I can’t shake the venomous feeling that the messengers of power made an example of a Black child, of a girl like Ma’Khia, because of the cries for justice communities demanded in the name of George Floyd’s cruel, cruel passing. I remember learning from underneath a door crack how abusers create fear and demand submission to their authoritative power by making examples of the most vulnerable in our nuclear units. Their violence is a marketing campaign, not for the vulnerable they’ve beaten into submission but rather any witnesses standing by, those potential allies who may have more privileges or powerful resources such as physical, social or financial capital. A message I learned early is simple: “If I can do it to them, I’ll have no problem doing it to you.” Institutions of power know it best: none of us are free until all of us are free. It takes me back to the day I learned about the Jamestown alliance, a union of indentured servants and African slaves, laborers alike, whose aligned and organized efforts for labor justice would result in punitive consequences that served to divide them and shatter their allegiance to each other. The venom seeping through me today is from the same 402-year-old playbook. I grow tired at the lack of innovation.
Let the antidote be creativity. I still derive dopamine from art while mainlining a steady stream of pop culture to the face. My current salves are listening to the same three Victoria Monet songs on repeat for weeks, rewatching Bowen Yang give voice to thee iceberg that defined a generation, a binge of The Nanny, fiction by Asian authors that is anything but escapist (and only makes me descend deeper into the personal sadness I haven’t even begun and won’t begin to cover in a blog post I write for work) and practicing my love language, of course: making playlists.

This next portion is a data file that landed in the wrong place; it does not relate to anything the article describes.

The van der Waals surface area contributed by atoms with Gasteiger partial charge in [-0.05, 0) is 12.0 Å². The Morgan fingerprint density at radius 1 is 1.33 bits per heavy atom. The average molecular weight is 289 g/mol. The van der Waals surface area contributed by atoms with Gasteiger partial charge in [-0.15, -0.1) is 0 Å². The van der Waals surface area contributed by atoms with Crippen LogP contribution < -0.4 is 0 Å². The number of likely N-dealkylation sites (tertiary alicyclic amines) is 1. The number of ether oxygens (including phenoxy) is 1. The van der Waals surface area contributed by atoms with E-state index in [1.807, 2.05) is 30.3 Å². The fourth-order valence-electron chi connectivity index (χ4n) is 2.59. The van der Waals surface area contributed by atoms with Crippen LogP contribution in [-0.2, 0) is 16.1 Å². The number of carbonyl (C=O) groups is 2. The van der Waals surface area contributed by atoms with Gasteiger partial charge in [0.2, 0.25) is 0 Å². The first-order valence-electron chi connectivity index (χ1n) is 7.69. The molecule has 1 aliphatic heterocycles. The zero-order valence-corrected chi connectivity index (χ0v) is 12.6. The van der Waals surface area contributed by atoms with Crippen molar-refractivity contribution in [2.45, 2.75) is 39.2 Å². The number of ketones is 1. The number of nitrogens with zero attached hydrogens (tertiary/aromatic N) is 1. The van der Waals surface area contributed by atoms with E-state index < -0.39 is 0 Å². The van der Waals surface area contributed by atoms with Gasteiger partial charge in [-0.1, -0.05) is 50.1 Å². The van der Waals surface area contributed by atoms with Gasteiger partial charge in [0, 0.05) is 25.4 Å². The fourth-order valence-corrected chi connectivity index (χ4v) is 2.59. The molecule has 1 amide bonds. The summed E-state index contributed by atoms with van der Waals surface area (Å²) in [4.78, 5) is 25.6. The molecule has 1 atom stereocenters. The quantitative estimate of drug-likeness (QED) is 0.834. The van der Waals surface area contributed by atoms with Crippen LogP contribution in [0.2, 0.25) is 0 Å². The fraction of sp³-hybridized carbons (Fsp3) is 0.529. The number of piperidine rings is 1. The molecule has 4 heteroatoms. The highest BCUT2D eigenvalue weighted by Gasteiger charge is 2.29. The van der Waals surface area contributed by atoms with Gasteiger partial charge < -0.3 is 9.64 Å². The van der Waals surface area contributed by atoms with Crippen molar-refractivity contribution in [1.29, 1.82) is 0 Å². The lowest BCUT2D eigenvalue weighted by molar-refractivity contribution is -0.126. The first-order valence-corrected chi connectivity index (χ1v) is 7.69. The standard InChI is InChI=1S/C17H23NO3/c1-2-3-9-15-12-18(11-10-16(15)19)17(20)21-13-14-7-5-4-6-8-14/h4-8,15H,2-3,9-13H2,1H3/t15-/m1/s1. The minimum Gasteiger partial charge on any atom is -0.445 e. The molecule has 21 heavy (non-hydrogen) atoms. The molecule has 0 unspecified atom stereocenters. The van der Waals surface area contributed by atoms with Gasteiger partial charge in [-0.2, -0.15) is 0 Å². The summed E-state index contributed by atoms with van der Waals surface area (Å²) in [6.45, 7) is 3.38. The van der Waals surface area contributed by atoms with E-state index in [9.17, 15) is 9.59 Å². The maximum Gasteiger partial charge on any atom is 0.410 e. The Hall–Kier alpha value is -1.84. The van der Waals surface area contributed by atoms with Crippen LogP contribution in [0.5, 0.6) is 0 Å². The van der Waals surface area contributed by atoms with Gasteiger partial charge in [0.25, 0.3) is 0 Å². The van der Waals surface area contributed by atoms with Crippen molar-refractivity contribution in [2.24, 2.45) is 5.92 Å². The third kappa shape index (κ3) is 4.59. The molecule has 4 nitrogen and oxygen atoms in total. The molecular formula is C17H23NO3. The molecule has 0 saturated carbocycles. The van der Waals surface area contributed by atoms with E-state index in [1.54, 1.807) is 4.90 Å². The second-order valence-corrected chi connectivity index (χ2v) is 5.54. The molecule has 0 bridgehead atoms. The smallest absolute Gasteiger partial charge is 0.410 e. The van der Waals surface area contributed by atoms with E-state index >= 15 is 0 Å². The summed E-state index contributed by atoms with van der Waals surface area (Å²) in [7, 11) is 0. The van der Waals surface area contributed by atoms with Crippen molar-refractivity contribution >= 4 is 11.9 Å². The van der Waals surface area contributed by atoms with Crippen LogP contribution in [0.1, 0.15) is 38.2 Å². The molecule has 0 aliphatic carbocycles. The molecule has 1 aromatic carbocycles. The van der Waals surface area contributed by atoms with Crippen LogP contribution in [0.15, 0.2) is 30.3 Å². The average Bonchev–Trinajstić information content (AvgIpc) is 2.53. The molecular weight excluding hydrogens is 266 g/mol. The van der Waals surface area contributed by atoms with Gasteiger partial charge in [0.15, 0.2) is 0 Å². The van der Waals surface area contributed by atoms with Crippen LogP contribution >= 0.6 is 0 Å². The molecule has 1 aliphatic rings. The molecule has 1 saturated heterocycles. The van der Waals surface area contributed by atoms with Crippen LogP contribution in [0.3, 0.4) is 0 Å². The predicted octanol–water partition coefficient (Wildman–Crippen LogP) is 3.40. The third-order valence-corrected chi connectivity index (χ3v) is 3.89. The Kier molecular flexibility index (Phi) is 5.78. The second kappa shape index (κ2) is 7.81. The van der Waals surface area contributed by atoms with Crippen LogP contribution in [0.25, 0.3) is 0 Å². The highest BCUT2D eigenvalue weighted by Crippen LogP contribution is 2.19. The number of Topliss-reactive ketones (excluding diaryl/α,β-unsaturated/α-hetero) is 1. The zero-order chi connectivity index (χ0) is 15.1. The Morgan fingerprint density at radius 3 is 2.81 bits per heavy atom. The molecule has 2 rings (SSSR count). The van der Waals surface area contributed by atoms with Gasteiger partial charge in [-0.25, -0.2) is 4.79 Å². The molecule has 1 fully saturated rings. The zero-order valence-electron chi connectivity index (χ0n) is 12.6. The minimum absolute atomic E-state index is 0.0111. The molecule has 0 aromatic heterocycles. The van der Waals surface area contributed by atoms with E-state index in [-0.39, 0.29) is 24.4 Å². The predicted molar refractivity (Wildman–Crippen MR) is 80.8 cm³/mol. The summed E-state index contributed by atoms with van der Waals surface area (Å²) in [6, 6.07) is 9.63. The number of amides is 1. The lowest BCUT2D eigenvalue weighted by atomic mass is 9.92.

My dear friend Abel once observed that there are times when I explain things better through song. I am too tired to say anything poignant or risk hearing that I am articulate or eloquent as though it could possibly still hit my limbic system as a compliment. All I have is rage. All I want is respite. So, here is a track list I crafted for the never-ending occasion of grieving this moment. Take a listen and get some rest. You look tired.
1. “Halmeoni” – Emile Mosseri – Minari (Original Motion Picture Soundtrack)
Halmeoni means grandmother in Korean. It’s the grandmothers and my other elders that I think of most lately. It was so, so hard to watch Minari and at the same time, nothing was more cathartic for me, an Asian woman who can’t stop sobbing.
2. “Good Days” – SZA – Good Days
Miss Solana’s songwriting skills always captures the mood. Lie down on a blanket outside, get your dosage of vitamin D, look up at the breezy trees and let her lyrics wash over you.
3. “No Face” – Haley Heynderickx – I Need to Start a Garden
Haley understands a lot about the human condition. As she explains, “It’s about trying to love people as kindly as you can… or else you will end up like the character No Face from the Miyazaki film Spirited Away.”